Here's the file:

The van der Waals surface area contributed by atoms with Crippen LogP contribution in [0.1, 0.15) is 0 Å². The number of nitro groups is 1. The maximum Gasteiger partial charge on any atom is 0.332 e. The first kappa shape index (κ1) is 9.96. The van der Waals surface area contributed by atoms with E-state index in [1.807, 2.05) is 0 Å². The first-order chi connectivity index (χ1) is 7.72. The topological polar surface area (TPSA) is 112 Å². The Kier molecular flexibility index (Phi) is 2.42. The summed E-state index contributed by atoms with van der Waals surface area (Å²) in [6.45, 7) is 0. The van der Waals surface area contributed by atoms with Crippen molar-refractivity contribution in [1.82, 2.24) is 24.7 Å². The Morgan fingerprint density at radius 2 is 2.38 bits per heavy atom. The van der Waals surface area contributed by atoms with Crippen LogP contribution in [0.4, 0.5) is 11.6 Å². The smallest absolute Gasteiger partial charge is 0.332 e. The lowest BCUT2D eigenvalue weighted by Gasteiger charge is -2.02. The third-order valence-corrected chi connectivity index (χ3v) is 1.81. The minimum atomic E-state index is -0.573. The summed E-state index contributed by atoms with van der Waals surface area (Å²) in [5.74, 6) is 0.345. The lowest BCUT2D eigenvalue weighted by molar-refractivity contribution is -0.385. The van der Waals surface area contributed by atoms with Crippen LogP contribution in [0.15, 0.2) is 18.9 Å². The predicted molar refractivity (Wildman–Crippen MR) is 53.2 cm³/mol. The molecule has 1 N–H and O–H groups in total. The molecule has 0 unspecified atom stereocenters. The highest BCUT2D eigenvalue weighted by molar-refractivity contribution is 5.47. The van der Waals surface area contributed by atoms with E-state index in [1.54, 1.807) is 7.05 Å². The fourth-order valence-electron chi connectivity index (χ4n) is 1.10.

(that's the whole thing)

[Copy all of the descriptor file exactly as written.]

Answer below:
The van der Waals surface area contributed by atoms with Crippen LogP contribution in [0.1, 0.15) is 0 Å². The number of nitro groups is 1. The maximum Gasteiger partial charge on any atom is 0.332 e. The first kappa shape index (κ1) is 9.96. The van der Waals surface area contributed by atoms with E-state index in [1.807, 2.05) is 0 Å². The first-order chi connectivity index (χ1) is 7.72. The topological polar surface area (TPSA) is 112 Å². The Kier molecular flexibility index (Phi) is 2.42. The summed E-state index contributed by atoms with van der Waals surface area (Å²) in [6.45, 7) is 0. The van der Waals surface area contributed by atoms with Crippen molar-refractivity contribution in [1.82, 2.24) is 24.7 Å². The Morgan fingerprint density at radius 2 is 2.38 bits per heavy atom. The van der Waals surface area contributed by atoms with Crippen LogP contribution in [0.4, 0.5) is 11.6 Å². The smallest absolute Gasteiger partial charge is 0.332 e. The lowest BCUT2D eigenvalue weighted by Gasteiger charge is -2.02. The third-order valence-corrected chi connectivity index (χ3v) is 1.81. The minimum atomic E-state index is -0.573. The summed E-state index contributed by atoms with van der Waals surface area (Å²) in [5.74, 6) is 0.345. The lowest BCUT2D eigenvalue weighted by molar-refractivity contribution is -0.385. The van der Waals surface area contributed by atoms with Crippen LogP contribution in [0.15, 0.2) is 18.9 Å². The predicted molar refractivity (Wildman–Crippen MR) is 53.2 cm³/mol. The molecule has 1 N–H and O–H groups in total. The molecule has 0 unspecified atom stereocenters. The highest BCUT2D eigenvalue weighted by molar-refractivity contribution is 5.47. The van der Waals surface area contributed by atoms with E-state index in [1.54, 1.807) is 7.05 Å². The fourth-order valence-electron chi connectivity index (χ4n) is 1.10.